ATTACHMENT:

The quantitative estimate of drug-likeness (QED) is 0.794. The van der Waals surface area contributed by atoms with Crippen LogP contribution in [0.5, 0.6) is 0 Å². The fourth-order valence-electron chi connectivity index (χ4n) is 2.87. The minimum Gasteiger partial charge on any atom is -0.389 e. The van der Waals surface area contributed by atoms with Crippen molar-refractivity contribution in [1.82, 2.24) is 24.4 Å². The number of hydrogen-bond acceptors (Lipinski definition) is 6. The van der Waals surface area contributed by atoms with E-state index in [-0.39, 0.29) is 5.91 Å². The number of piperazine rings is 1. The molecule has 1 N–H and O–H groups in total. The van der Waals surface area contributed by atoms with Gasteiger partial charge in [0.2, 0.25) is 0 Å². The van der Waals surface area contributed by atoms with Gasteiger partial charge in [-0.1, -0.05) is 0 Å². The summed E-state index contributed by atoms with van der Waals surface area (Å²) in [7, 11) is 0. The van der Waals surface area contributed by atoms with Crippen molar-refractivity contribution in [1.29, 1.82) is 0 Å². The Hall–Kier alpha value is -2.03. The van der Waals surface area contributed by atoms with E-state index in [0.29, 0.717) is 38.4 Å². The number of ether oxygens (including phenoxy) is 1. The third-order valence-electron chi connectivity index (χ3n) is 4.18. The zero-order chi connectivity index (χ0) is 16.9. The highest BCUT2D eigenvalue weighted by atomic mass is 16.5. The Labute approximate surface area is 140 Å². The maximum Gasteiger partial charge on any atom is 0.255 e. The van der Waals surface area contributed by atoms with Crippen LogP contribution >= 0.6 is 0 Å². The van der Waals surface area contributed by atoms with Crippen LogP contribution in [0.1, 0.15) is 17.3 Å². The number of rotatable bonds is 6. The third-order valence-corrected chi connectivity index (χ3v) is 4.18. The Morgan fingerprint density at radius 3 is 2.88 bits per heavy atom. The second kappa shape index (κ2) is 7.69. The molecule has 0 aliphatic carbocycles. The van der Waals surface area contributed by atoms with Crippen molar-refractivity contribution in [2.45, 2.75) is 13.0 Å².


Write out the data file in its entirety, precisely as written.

The quantitative estimate of drug-likeness (QED) is 0.794. The van der Waals surface area contributed by atoms with Crippen LogP contribution in [0.5, 0.6) is 0 Å². The fourth-order valence-electron chi connectivity index (χ4n) is 2.87. The minimum Gasteiger partial charge on any atom is -0.389 e. The van der Waals surface area contributed by atoms with Crippen molar-refractivity contribution in [1.82, 2.24) is 24.4 Å². The number of hydrogen-bond acceptors (Lipinski definition) is 6. The van der Waals surface area contributed by atoms with E-state index in [-0.39, 0.29) is 5.91 Å². The number of piperazine rings is 1. The molecule has 1 N–H and O–H groups in total. The van der Waals surface area contributed by atoms with Gasteiger partial charge in [0.2, 0.25) is 0 Å². The van der Waals surface area contributed by atoms with Gasteiger partial charge in [-0.1, -0.05) is 0 Å². The summed E-state index contributed by atoms with van der Waals surface area (Å²) in [7, 11) is 0. The van der Waals surface area contributed by atoms with Crippen molar-refractivity contribution in [1.29, 1.82) is 0 Å². The Hall–Kier alpha value is -2.03. The van der Waals surface area contributed by atoms with E-state index in [0.29, 0.717) is 38.4 Å². The number of ether oxygens (including phenoxy) is 1. The third-order valence-electron chi connectivity index (χ3n) is 4.18. The zero-order chi connectivity index (χ0) is 16.9. The highest BCUT2D eigenvalue weighted by atomic mass is 16.5. The Labute approximate surface area is 140 Å². The maximum Gasteiger partial charge on any atom is 0.255 e. The van der Waals surface area contributed by atoms with Crippen LogP contribution >= 0.6 is 0 Å². The van der Waals surface area contributed by atoms with Crippen LogP contribution in [0.1, 0.15) is 17.3 Å². The number of rotatable bonds is 6. The third-order valence-corrected chi connectivity index (χ3v) is 4.18. The Morgan fingerprint density at radius 3 is 2.88 bits per heavy atom. The second kappa shape index (κ2) is 7.69. The molecule has 0 aliphatic carbocycles. The van der Waals surface area contributed by atoms with Crippen molar-refractivity contribution in [2.45, 2.75) is 13.0 Å².